8 cost and quantity and the lowest demand price. This implies that the cartel has the highest profit while the Nash firms have lower profit and the perfect competition firms have zero profit. These assertions are valid for the total quantity and profit over all regions while some regions may exhibit Nash prices and profits that are higher than the cartel price and profit and quantities that are lower than the cartel output. The above discussion pertaining to the noncooperative behavior of the i th region (oligopoly firm) guides the specification of the overall spatial Nash equilibrium model that must be expressed as a mathematical programming structure capable to reproduce the necessary conditions (KKT conditions) of each oligopoly firm (region) as stated in relations (25) and (26). uch a model assumes the following specification subect to max Nash = t i (a / 2)x D 2 (b i + i / 2) / 2 (27) =1 i=1 i=1 =1 i=1 =1 D D x (28) i=1 =1 2 with all nonnegative variables. The term i D / 2 is required for deriving the correct KKT conditions of each noncooperative Nash region as demonstrated below. The Lagrange function is stated as L = (a / 2) (b i + i / 2) t i =1 i=1 i=1 =1 2 D D D / 2 + p x + p i i=1 =1 =1 i=1 i=1 =1 (29) (30) with relevant KKT conditions = a D p D (31) x i i i + p i (32) = p D t i p i x (33) i elations (32) and (33) are identical to relations (25) and (26) which characterize the CournotNash structure of the spatial problem for the i th oligopoly firm. 8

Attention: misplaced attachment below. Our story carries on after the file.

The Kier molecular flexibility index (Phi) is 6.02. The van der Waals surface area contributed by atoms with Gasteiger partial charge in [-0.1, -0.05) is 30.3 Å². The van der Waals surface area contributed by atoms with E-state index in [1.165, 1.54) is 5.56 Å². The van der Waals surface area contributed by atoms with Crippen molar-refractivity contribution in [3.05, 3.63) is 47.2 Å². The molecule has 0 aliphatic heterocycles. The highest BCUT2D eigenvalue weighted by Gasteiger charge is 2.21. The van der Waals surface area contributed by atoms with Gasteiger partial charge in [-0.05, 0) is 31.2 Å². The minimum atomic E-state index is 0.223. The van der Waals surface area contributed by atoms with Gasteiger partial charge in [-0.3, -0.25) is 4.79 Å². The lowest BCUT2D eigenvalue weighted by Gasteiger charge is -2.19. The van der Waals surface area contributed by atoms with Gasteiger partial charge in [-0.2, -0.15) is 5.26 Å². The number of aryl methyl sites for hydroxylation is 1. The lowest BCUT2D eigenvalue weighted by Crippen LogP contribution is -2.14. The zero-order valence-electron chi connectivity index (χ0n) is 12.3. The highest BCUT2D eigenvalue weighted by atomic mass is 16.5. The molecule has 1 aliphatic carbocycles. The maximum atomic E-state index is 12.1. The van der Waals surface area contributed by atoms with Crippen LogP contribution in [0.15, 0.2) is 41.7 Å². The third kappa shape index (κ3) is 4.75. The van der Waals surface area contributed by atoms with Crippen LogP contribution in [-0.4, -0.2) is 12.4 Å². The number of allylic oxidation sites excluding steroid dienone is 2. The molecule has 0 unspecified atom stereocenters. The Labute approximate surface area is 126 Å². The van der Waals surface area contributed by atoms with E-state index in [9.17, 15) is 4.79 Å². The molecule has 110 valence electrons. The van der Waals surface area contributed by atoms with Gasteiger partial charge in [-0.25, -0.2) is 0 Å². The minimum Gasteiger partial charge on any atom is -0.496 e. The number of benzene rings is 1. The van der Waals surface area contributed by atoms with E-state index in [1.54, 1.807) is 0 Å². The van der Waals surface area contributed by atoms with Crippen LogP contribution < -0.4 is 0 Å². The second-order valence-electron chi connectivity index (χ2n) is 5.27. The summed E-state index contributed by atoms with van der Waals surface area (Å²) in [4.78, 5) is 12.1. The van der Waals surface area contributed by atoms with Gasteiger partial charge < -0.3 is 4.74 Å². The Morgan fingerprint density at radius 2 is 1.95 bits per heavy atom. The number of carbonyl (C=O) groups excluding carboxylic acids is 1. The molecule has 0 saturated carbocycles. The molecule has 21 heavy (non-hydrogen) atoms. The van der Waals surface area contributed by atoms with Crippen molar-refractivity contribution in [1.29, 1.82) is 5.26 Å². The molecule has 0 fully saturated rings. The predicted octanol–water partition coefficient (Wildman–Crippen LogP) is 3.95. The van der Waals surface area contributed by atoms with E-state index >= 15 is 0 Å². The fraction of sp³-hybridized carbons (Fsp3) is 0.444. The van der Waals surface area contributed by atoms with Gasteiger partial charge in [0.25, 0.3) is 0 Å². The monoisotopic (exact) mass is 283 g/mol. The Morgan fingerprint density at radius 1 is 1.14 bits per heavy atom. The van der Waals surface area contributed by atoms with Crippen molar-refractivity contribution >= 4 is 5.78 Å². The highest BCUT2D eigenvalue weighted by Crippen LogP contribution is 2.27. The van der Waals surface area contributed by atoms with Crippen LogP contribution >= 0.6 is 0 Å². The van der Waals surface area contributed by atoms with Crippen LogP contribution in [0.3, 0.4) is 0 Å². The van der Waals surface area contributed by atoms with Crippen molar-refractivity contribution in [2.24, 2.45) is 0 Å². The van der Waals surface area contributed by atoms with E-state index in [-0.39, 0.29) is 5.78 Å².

9 6. patial Cournot Nash Equilibrium: Oligopoly Oligopsony The next spatial model deals with noncooperative Cournot Nash behavior on both the supply and the export/consumption markets. Building on the reasoning developed in section 6, the profit goal of this behavioral hypothesis takes on the following structure: subect to (a / 2)x D max Nashπ = (b i + i / 2) =1 i=1 i=1 =1 2 D / 2 i=1 =1 i=1 =1 D D x 2 i / 2 t i (34) (35) i=1 =1 2 2 As discussed in the previous CournotNash model, the terms / 2 and / 2 are D i=1 =1 i=1 =1 required to obtain the correct KKT conditions, which are = a p D (37) i (36) = bi i + p i (38) = p D t i p i i (39) elation (39), in particular, expresses the behavioral guidelines of this oligopolyoligopsony hypothesis that is reflected in the fundamental M MC relation with the following structure p D p i + t i + i. Figure 4 illustrates this CournotNash hypothesis. Compare figure 4 with figure 2. 9